Gender Stereotypes, Part Two

As the father of a daughter and a regular participant in kindergarten and first grade, I am pretty clear that the biological influence is very strong. While there are certainly additional socialized aspects of gender, there is a very strong and immutable biological component.  To be sure, these biological gender aspects fall on a spectrum. But, as an example, the female recipients of turned cards in last year’s kindergarten yellow-orange-red disciplinary system outnumbered males by an crazy margin. Maybe one girl got to orange once all year and not one got to red. For the boys, orange was “the new yellow” and red was a familiar stopping place. They we lucky there was nothing worse than red…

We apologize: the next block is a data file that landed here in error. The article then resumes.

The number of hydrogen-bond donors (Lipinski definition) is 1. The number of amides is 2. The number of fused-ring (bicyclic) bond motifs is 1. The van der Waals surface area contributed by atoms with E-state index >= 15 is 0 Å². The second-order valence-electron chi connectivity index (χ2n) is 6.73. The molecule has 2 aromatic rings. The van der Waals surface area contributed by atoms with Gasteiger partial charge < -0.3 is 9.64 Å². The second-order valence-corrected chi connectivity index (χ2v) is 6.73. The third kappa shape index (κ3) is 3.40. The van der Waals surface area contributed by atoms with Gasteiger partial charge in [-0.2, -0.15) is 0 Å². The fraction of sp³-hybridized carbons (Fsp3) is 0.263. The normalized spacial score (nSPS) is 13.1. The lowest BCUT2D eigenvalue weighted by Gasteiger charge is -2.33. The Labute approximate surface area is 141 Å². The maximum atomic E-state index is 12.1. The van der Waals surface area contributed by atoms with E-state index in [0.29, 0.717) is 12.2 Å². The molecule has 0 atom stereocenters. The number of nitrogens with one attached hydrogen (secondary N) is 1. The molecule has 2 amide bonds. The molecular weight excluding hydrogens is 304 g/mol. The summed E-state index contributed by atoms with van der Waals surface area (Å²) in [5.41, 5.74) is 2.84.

We have tried to encourage our daughter to play sport. She is adamant about not playing soccer, t-ball or basketball. The only thing she does that resembles a sport is karate, where she has stayed diligent and long enough to have earned a second-orange belt. But truth be told she mostly does that for two reasons. One, her father clearly loves that she does it. And two, she likes socializing with the other girls there. In her regular weekly resistance to going to practice, her biggest objections come when she knows her friends will be absent. So here is a case where parental pressure is the main reason for, not against, contra-gender behavior.

The reality is every one of us is a bit of a random walk down personality lane. Any combination of interests and preferences is possible. However, all results cluster around a mean and the means by trait for males and females are often quite different. We should acknowledge that and allow each their own, free from pressure to conform to anyone’s political agenda.

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